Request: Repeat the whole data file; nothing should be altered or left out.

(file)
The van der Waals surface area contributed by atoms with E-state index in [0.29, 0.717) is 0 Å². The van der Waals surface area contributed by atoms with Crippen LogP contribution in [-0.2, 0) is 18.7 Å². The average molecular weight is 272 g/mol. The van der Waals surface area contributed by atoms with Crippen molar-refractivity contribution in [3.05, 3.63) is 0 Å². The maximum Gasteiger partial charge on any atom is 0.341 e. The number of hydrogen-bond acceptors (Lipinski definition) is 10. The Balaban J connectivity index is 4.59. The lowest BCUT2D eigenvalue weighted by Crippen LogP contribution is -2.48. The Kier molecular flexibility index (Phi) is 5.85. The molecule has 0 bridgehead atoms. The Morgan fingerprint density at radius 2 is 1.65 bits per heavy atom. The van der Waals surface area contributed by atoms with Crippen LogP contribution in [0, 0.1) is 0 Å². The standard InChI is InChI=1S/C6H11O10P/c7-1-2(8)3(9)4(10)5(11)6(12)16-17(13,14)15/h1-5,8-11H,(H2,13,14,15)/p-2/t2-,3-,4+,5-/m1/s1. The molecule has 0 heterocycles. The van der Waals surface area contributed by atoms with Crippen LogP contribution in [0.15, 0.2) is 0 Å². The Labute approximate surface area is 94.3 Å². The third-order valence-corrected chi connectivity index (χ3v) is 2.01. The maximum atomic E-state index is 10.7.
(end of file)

The van der Waals surface area contributed by atoms with E-state index in [0.29, 0.717) is 0 Å². The van der Waals surface area contributed by atoms with Crippen LogP contribution in [-0.2, 0) is 18.7 Å². The average molecular weight is 272 g/mol. The van der Waals surface area contributed by atoms with Crippen molar-refractivity contribution in [3.05, 3.63) is 0 Å². The maximum Gasteiger partial charge on any atom is 0.341 e. The number of hydrogen-bond acceptors (Lipinski definition) is 10. The Balaban J connectivity index is 4.59. The lowest BCUT2D eigenvalue weighted by Crippen LogP contribution is -2.48. The Kier molecular flexibility index (Phi) is 5.85. The molecule has 0 bridgehead atoms. The Morgan fingerprint density at radius 2 is 1.65 bits per heavy atom. The van der Waals surface area contributed by atoms with Crippen LogP contribution in [0, 0.1) is 0 Å². The standard InChI is InChI=1S/C6H11O10P/c7-1-2(8)3(9)4(10)5(11)6(12)16-17(13,14)15/h1-5,8-11H,(H2,13,14,15)/p-2/t2-,3-,4+,5-/m1/s1. The molecule has 0 heterocycles. The van der Waals surface area contributed by atoms with Crippen LogP contribution in [0.15, 0.2) is 0 Å². The Labute approximate surface area is 94.3 Å². The third-order valence-corrected chi connectivity index (χ3v) is 2.01. The maximum atomic E-state index is 10.7.